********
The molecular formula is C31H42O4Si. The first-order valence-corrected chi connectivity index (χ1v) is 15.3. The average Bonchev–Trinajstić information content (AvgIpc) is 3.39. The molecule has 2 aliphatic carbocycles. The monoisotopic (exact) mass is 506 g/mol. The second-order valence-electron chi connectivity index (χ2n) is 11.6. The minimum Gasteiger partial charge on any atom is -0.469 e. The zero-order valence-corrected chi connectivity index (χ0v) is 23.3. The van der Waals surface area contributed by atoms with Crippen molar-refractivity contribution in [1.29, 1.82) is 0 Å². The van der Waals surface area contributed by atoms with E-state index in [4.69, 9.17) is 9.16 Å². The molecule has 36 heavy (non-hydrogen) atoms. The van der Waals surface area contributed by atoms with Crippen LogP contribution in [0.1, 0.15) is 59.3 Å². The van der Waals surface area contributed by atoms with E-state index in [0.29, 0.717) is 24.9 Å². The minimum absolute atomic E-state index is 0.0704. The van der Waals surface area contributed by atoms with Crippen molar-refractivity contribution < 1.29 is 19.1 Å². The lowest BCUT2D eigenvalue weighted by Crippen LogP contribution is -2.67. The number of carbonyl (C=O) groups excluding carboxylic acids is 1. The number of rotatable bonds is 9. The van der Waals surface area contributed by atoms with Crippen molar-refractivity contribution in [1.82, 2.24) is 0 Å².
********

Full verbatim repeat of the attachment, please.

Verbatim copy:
The molecular formula is C31H42O4Si. The first-order valence-corrected chi connectivity index (χ1v) is 15.3. The average Bonchev–Trinajstić information content (AvgIpc) is 3.39. The molecule has 2 aliphatic carbocycles. The monoisotopic (exact) mass is 506 g/mol. The second-order valence-electron chi connectivity index (χ2n) is 11.6. The minimum Gasteiger partial charge on any atom is -0.469 e. The zero-order valence-corrected chi connectivity index (χ0v) is 23.3. The van der Waals surface area contributed by atoms with Crippen molar-refractivity contribution in [1.29, 1.82) is 0 Å². The van der Waals surface area contributed by atoms with E-state index in [4.69, 9.17) is 9.16 Å². The molecule has 36 heavy (non-hydrogen) atoms. The van der Waals surface area contributed by atoms with Crippen LogP contribution in [0.1, 0.15) is 59.3 Å². The van der Waals surface area contributed by atoms with E-state index in [0.29, 0.717) is 24.9 Å². The minimum absolute atomic E-state index is 0.0704. The van der Waals surface area contributed by atoms with Crippen molar-refractivity contribution < 1.29 is 19.1 Å². The lowest BCUT2D eigenvalue weighted by Crippen LogP contribution is -2.67. The number of carbonyl (C=O) groups excluding carboxylic acids is 1. The number of rotatable bonds is 9. The van der Waals surface area contributed by atoms with Crippen molar-refractivity contribution in [1.82, 2.24) is 0 Å².